Meta-Analysis Comparing the Efficacy, Safety, and Cost-Benefit of Direct Acting Oral Anticoagulants Versus Enoxaparin Thromboprophylaxis to Prevent Venous Thromboembolism Among Hospitalized Patients 30082040 2018 08 07 1879-1913 2018 Jul 05 The American journal of cardiology Am. J. Cardiol. Meta-Analysis Comparing the Efficacy, Safety, and Cost-Benefit of Direct Acting Oral Anticoagulants Versus Enoxaparin Thromboprophylaxis to Prevent Venous Thromboembolism Among Hospitalized Patients. S0002 (...) -9149(18)31327-4 10.1016/j.amjcard.2018.06.035 Venous thromboembolism (VTE) is a potentially fatal complication of hospitalization. Thromboprophylaxis using subcutaneous low molecular weight heparin (LMWH) can result in local irritation, pain, and ecchymoses, leading to nonadherence. Direct acting oral anticoagulants (DOACs) are an alternative, but their efficacy and safety for short-term inpatient-only use versus LMWH, in medically hospitalized patients, has not been rigorously assessed. We
"HERDOO2" clinical decision rule to guide duration of anticoagulation in women with unprovoked venous thromboembolism. Can I use any d-Dimer? 30031290 2018 09 17 1879-2472 169 2018 09 Thrombosis research Thromb. Res. "HERDOO2" clinical decision rule to guide duration of anticoagulation in women with unprovoked venous thromboembolism. Can I use any d-Dimer? 82-86 S0049-3848(18)30435-3 10.1016/j.thromres.2018.07.020 The "HERDOO2 rule" is a prospectively validated clinical decision rule used (...) to identify low-risk women who can safely discontinue anticoagulants after completing 5-12 months of anticoagulant treatment for unprovoked venous thromboembolism. The VIDAS ® d-Dimer (DD) assay, a component of the rule, was used in the derivation and validation of the rule at half the usual diagnostic cut-point for exclusion of venous thrombosis. It is unknown if other commercial DD assays used at a corresponding cut-point will categorize patients at high concordance with the VIDAS ® DD. To determine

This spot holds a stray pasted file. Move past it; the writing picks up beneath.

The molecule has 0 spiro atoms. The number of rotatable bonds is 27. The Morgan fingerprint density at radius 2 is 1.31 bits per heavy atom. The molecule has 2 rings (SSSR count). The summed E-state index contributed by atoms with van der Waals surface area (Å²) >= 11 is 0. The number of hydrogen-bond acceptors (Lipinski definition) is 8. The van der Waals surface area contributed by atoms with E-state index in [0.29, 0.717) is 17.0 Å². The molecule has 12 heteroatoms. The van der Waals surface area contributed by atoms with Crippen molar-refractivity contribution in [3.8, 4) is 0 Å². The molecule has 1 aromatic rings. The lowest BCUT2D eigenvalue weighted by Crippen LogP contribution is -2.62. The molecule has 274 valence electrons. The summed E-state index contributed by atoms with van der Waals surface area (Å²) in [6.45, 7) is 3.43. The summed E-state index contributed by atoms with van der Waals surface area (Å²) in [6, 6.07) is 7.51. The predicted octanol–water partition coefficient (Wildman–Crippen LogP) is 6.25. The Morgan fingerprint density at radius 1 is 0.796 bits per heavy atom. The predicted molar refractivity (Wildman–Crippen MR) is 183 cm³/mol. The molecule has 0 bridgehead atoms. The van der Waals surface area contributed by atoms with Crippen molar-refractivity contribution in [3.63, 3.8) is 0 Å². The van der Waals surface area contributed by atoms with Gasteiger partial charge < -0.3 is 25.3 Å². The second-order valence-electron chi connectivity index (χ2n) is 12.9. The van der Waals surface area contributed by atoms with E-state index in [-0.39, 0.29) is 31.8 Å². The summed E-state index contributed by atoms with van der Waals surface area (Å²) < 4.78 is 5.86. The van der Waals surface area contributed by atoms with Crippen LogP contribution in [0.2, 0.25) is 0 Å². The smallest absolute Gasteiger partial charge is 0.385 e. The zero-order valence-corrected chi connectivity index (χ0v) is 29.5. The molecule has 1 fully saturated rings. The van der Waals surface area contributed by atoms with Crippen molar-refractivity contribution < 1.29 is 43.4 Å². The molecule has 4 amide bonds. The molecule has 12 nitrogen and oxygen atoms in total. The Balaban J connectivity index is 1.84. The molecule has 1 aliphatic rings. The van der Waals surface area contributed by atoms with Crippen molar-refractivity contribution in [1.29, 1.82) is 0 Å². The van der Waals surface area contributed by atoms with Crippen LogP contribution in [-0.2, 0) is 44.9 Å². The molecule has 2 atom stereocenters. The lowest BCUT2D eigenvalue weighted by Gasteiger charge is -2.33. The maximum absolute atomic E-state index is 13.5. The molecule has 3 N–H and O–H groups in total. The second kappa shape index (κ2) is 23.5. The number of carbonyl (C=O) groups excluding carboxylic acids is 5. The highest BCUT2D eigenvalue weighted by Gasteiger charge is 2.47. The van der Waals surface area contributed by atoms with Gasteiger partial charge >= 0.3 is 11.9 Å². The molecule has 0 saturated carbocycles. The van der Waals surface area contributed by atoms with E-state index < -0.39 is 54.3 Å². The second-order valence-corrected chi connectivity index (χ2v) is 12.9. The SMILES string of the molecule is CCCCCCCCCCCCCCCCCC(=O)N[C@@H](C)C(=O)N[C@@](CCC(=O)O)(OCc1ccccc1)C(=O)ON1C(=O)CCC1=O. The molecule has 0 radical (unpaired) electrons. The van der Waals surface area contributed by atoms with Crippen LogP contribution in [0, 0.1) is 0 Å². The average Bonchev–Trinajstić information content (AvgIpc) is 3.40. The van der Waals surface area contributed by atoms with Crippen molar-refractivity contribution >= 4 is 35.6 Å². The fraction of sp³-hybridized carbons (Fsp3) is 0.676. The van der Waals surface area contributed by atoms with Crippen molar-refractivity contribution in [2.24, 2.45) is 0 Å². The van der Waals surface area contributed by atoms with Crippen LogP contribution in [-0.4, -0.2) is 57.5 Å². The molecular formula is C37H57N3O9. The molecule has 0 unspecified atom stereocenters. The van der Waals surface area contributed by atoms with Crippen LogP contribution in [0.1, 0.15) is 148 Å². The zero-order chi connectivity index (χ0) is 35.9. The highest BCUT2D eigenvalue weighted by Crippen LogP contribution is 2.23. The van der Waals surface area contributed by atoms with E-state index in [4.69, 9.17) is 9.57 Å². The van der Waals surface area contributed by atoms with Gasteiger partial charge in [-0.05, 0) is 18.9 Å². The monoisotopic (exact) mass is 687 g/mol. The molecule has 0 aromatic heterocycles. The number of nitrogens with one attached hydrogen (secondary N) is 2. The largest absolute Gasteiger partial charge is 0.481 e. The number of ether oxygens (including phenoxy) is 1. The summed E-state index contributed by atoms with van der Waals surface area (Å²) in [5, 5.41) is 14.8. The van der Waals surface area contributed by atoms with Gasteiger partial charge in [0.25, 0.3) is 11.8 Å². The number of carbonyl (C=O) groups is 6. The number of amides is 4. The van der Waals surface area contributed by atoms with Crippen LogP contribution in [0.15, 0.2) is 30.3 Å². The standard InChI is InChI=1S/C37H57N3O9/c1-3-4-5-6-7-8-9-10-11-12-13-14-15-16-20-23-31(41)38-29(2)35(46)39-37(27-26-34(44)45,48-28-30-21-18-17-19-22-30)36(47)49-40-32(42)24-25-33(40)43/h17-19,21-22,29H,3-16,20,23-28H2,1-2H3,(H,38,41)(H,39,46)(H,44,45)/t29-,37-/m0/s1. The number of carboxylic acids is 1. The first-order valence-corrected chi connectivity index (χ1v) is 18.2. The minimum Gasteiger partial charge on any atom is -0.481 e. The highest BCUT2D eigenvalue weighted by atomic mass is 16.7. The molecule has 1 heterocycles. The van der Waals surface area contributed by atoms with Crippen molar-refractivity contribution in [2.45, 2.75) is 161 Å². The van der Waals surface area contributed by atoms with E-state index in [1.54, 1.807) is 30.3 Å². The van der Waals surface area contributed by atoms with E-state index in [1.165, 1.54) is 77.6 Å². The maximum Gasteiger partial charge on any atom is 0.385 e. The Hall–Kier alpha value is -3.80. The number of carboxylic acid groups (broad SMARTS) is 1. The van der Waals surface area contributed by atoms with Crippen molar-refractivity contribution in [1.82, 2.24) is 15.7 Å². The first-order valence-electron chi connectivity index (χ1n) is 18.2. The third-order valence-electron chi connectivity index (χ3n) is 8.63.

The efficacy and safety of anticoagulation in cerebral vein thrombosis: A systematic review and meta-analysis 30056293 2018 09 17 1879-2472 169 2018 09 Thrombosis research Thromb. Res. The efficacy and safety of anticoagulation in cerebral vein thrombosis: A systematic review and meta-analysis. 135-139 S0049-3848(18)30440-7 10.1016/j.thromres.2018.07.023 Anticoagulation with unfractionated heparin (UFH) or low molecular weight heparin (LMWH) is the mainstay for the treatment of patients (...) with acute cerebral vein thrombosis (CVT) with or without intracranial hemorrhage (ICH). We conducted a systematic review and meta-analysis to determine the efficacy and safety of LMWH compared to UFH for the treatment of acute CVT. An electronic search of MEDLINE, Pubmed, CENTRAL and Google Scholar was performed. Randomized controlled trials (RCT) reporting on the efficacy and safety of anticoagulation for acute treatment of CVT were included. Outcomes of interest included mortality, disability, new ICH